California Assembly passes bill to cut confusion around builder’s remedy

Bill aims to standardize provision for developers, reduce affordable requirements

<p>A photo illustration of Assemblymember Buffy Wicks (Getty, California State Assembly Democratic Caucus)</p>

A photo illustration of Assemblymember Buffy Wicks (Getty, California State Assembly Democratic Caucus)

Builder’s remedy, a provision that has opened up doors to easier development in California, is finally getting attention from lawmakers. 

The California State Assembly passed a bill last week that aims to create more clarity and structure around how developers can use builder’s remedy, making it the first piece of legislation to address the provision since the 1990s, when it was formed. 

With builder’s remedy, cities lose the power to approve or reject housing plans that meet certain affordability thresholds if they don’t get their housing plans approved by the state by a certain deadline. Many cities have fallen vulnerable over the last few years, including Santa Monica, Malibu and Beverly Hills. And a lack of clarity around the provision has led cities to fight back, leading to a number of lawsuits across the state. 

If it passes the Senate and is signed by Governor Gavin Newsom, the bill, AB 1893, would cut the affordable housing requirement from the current 20 percent to 10 percent. Projects with 10 or less units would be exempt from the affordable housing requirement altogether. 

The bill would also bar the use of builder’s remedy in industrial zones.

“This bill is attempting to really solidify builder’s remedy as a housing production tool,” Dave Rand, a land use attorney and partner at Rand Paster Nelson, said. “Right now, builder’s remedy is the subject of a lot of disagreement between cities over what it means.” 

The bill would also provide “guardrails around what can be proposed in terms of builders remedy projects,” including  limitations on density and standards for builders, and how many projects still allow them to significantly exceed baseline zoning, according to Rand.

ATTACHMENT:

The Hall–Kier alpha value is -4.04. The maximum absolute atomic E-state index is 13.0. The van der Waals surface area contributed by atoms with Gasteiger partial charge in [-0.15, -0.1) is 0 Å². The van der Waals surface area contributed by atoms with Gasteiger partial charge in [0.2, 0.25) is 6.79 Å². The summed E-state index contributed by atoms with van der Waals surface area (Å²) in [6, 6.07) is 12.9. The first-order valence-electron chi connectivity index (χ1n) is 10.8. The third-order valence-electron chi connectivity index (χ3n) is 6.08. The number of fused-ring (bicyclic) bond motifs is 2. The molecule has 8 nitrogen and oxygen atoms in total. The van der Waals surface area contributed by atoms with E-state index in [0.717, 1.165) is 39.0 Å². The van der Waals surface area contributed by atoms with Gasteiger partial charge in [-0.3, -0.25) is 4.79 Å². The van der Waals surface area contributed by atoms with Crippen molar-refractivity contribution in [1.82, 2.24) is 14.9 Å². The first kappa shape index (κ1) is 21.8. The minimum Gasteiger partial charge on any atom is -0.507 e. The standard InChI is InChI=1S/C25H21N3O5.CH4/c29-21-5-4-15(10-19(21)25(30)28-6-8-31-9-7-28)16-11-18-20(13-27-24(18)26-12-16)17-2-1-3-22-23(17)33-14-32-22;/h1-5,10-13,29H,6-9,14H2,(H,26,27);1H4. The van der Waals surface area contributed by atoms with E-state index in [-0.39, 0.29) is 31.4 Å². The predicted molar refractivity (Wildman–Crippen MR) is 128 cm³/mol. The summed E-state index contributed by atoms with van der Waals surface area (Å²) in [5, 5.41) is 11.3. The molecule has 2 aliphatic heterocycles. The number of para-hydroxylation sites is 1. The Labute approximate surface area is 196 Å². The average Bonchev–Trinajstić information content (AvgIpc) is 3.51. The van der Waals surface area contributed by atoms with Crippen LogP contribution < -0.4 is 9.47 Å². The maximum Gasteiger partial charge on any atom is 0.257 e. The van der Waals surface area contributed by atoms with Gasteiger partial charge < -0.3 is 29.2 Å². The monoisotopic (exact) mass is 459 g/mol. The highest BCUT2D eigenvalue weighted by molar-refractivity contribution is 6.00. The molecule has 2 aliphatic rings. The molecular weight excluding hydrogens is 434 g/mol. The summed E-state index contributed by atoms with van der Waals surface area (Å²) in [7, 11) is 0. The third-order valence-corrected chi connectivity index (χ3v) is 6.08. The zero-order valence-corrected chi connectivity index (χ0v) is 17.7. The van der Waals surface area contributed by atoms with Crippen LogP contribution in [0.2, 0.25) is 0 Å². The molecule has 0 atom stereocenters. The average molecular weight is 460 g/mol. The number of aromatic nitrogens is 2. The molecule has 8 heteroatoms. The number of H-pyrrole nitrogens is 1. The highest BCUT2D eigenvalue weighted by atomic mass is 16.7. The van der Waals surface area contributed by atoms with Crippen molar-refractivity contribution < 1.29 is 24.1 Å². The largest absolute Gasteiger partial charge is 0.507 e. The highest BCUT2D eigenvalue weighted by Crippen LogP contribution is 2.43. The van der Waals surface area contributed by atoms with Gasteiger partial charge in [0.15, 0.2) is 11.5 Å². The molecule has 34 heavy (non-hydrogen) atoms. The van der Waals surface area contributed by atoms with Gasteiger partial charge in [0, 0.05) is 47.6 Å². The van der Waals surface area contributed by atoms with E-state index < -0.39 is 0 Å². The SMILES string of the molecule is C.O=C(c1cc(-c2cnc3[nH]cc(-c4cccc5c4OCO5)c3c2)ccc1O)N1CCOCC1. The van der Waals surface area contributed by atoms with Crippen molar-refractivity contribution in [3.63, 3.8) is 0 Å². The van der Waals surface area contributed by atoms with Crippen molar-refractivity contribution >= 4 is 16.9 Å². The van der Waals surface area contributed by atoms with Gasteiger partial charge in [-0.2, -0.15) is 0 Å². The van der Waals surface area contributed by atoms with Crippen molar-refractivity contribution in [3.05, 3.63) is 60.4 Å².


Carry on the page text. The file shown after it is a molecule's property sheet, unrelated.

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For developers who’ve been locked in lawsuits over the provision, any legislative clarity is welcome.

“Anything that clarifies and codifies builders’ remedy will be helpful, because as it stands, now, a lot of cities are resistant to it because they think that it’s not a real thing,” said Leo Pustilnikov, a developer who has taken advantage of builder’s remedy and has filed multiple lawsuits against cities, including Beverly Hills, in cases where the city has tried to fight the project.

“It makes it so that builders’ remedy will now be relevant in all communities of California, rather than just the more affluent, so it will make cities that may not have worried about it as much take their housing more seriously,” he said. 

Representative Buffy Wicks, who represents the 14th Assembly District, encompassing East Bay cities across Northern California, is behind the bill. 

“The fact that this is being offered by Assemblymember Buffy Wicks — she’s got incredible credibility when it comes to housing,” Rand said. “So the fact that she is pushing this is significant in and of itself, and greatly increases the likelihood” of the bill’s final adoption.

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Attorney General Rob Bonta, who has been strict in trying to uphold builder’s remedy, also backed the bill earlier this year. 

“We are finally updating this important provision to be clearer for local governments, planners, developers and courts,” Bonta said in a statement in April.